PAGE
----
Public safety officers bring ALICE to the classroom.

Photo courtesy of AP Images. An armed instructor, left, with Texas State University- San Marcos Active Shooter Training confronts Richland County school resource officers April 10, 2009, in Columbia, S.C.



“Do not duck and cover. Never do this anymore.” said COD Public Safety Officer Renan Avanzini, “in these times, that strategy will not save your life.”

Avanzini and Public Safety Officer Efren Rodriguez taught for a full hour on how to respond to an active shooter situation to students during a public speaking class in the communications building on the Palm Desert campus.

Professor Whitney Shaw and her students experienced a serious, intense, and educating lecture from these two officers. They delivered valuable information on what to do when you encounter an active shooter in our campus.

“We usually have over 350 -370 school shootings per year,” said Avanzini, “the ones that we do not hear about publicly is because the police have stopped the shooter from succeeding. The numbers have increased, and we are not a hundred percent safe anymore.”

Avanzini explained how there is a high percentage of someone on our campus with malicious intentions and that a shooter can be anyone in our class, someone in our faculty, staff or someone we know.

Avanzini repeated during his presentation that the duck and cover method is useless in an active shooter scenario. He said being still and not doing anything helps the shooter succeed. “What’s the purpose of a shooter? The only thing he wants to do is kill you. Being still is the worst thing you can do,” said Avanzini.

The officers said students need to evacuate and run away from campus. Being far away from campus is the best thing students and faculty staff can do. “Trying to run to your car is not a good idea,” Rodriguez said, “what if there is a second shooter in the parking lot waiting for students to run to their cars? The best thing is to get far away from campus.”

The training program being taught is ALICE and its goal is to educate not just college students but everyone on what to do in the event of an active shooter. ALICE was created by former law enforcement officer Greg Crane after the Columbine shooting of 1999.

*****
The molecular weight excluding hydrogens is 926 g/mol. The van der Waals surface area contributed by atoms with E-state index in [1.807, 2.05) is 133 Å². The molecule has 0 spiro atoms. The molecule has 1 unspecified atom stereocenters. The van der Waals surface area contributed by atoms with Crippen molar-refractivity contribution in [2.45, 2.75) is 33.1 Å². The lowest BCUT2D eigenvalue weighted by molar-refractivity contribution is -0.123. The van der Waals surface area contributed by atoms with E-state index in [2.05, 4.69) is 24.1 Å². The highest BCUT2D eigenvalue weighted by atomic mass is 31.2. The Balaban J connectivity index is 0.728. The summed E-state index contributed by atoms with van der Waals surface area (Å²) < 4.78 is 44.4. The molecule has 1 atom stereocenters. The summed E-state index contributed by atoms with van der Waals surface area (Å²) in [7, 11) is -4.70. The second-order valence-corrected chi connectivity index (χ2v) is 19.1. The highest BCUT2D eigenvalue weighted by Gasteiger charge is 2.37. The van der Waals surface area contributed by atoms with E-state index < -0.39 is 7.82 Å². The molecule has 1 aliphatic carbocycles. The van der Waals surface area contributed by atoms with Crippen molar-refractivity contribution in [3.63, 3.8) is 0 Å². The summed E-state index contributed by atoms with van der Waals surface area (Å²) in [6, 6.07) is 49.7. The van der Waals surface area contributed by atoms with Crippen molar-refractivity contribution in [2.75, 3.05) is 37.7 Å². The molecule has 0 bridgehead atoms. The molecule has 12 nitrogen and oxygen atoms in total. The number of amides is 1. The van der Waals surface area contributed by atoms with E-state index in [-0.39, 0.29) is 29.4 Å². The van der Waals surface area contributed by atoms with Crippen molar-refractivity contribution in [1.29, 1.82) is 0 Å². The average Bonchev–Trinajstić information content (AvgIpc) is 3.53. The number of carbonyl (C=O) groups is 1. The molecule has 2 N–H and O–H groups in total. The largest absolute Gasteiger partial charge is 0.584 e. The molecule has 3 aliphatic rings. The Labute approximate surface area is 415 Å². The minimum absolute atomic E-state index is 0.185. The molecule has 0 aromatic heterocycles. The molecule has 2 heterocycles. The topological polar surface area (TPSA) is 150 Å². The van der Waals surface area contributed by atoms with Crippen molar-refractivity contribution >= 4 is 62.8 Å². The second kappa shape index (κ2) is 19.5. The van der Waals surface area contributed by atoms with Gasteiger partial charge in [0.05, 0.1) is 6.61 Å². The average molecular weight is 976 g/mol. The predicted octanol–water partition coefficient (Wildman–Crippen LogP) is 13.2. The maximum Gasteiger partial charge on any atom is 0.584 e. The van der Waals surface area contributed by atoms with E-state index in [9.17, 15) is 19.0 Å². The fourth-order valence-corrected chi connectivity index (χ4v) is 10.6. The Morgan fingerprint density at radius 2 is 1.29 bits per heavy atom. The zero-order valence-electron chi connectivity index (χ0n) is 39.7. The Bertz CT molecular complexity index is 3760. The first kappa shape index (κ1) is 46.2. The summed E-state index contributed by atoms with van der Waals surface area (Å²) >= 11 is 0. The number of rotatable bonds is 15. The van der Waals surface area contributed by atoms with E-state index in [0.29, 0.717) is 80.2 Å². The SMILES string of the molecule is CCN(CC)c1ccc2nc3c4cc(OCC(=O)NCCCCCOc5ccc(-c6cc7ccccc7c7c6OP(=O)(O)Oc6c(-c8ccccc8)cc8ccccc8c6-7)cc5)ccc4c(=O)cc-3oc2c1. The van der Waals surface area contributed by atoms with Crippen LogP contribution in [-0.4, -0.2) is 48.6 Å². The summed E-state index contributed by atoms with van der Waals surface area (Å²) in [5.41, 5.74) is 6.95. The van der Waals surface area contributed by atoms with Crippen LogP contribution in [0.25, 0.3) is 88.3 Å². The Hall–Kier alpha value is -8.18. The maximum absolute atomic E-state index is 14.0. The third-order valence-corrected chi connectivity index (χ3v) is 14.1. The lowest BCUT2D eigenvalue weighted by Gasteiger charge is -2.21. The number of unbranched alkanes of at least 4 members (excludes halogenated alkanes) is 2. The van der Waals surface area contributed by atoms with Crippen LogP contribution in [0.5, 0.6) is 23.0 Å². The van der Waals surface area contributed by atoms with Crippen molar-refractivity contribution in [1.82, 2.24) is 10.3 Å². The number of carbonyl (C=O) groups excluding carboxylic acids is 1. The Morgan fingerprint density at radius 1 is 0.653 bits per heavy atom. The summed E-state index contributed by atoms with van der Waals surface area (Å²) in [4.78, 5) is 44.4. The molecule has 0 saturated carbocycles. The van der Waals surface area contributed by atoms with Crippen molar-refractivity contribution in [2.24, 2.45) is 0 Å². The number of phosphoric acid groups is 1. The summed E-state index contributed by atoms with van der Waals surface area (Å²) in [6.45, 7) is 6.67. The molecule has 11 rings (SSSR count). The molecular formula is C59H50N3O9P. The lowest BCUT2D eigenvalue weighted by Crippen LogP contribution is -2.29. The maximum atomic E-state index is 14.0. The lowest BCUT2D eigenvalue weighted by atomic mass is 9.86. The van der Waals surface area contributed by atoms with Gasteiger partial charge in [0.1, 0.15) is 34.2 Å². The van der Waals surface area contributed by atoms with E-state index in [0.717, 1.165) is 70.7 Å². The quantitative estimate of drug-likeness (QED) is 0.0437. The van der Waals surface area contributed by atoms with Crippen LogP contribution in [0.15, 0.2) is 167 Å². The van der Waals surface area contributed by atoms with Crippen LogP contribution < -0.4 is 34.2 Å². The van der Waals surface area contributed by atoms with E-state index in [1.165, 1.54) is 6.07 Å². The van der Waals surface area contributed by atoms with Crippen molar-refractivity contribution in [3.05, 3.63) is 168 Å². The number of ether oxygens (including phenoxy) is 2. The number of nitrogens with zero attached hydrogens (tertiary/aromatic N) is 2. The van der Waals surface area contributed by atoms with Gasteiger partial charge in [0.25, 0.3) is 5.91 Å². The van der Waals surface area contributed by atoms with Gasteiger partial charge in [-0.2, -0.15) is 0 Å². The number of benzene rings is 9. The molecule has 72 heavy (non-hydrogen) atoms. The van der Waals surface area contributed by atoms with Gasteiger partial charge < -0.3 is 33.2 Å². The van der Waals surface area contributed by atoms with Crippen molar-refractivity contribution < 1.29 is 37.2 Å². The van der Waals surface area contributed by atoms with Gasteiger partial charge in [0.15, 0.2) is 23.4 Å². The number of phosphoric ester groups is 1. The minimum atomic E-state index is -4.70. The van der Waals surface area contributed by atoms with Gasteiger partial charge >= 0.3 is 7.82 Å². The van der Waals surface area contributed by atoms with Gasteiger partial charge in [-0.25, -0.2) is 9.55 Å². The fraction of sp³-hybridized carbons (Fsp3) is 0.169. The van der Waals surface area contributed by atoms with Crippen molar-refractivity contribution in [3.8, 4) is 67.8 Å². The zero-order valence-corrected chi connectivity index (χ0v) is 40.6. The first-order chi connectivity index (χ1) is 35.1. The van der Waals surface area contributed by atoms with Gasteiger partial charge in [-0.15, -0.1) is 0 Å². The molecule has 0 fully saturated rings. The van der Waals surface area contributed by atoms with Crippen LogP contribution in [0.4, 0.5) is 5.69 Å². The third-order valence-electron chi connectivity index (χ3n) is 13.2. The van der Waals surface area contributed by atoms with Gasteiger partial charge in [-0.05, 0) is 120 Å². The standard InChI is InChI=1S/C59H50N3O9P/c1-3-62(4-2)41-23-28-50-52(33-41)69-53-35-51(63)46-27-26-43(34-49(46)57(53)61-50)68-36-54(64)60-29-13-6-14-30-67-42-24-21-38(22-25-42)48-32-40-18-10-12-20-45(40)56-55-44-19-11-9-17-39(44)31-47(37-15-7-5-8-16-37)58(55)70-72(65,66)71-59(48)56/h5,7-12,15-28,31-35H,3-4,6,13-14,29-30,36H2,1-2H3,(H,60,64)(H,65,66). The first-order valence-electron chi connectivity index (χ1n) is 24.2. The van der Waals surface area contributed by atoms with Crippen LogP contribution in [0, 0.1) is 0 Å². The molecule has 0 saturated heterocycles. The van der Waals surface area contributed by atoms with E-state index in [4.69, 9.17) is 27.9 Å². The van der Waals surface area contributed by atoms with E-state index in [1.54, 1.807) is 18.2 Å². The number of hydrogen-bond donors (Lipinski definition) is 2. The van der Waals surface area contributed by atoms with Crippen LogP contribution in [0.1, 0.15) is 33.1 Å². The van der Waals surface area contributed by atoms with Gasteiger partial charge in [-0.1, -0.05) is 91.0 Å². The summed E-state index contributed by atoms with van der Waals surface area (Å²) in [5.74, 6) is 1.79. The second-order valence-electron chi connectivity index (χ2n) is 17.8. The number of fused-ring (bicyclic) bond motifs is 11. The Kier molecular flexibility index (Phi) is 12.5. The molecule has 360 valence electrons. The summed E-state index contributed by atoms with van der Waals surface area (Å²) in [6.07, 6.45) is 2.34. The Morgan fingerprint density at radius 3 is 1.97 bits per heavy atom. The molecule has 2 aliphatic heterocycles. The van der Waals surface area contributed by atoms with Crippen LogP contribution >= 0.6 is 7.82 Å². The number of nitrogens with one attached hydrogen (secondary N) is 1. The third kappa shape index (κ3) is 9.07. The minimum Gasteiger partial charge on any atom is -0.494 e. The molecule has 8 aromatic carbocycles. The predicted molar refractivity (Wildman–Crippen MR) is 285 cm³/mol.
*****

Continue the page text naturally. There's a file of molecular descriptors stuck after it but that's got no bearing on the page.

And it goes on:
The program’s goal is to give people the necessary skills to survive in an active shooter situations and every letter on ALICE is meant represent those skills.

“Everyone is easily distracted on their cellphones that you do not notice your surroundings. The “A” stands to be more alert. If you see someone in suspicious behavior in public or even wearing something that does not make sense, report it,” said Avanzini.

“L” means lock-down. If you are in your class and the shooter is trying to get inside, students need to work together and use tables, chairs, anything to keep the door locked. The officers explain if you are in a two-story building, your best option is to jump off. “You will break a leg, it will hurt, but you will be alive,” said Avanzini.

The “I” stands for inform. The officers said it is important for students, faculty and staff to not stay silent. People must speak out to report anything regarding suspicious behavior.

The “C” stands to counter. Probably the bravest and most challenging action to take is to counter the shooter and fight back. The officers said to throw your cell phone, a water bottle, anything that is around you to make the shooter flinch and distract, you will have a better chance of surviving. If you have experience with a weapon or have athletic abilities to stop the shooter, you have a high chance of saving yourself and your classmates.

“Only two people will react and the rest will freeze; this is a normal reaction but those who do not freeze need to lead,” said Avanzini.

“E” stands for evacuate. The officers seriously explained how evacuating far from campus again, is the best thing anyone can do but know not many will survive. It’s a tragic truth the officers nailed in their lecture that many will not live, and we have to take action on this crisis.

College of the Desert is offering a four-hour class training on what to do when you encounter an active shooter. To sign up for survival training, email Jill Probs, the administrative assistant for the Public Safety Department and Emergency Preparedness, at or call 760-776-7250.

Estefania Moreira

I am a writer in soul, healthnut day and night, loves to watch movies, acting and film are muses, singing is my stress relief, and spreading truth with supporting evidence is my justice. <3

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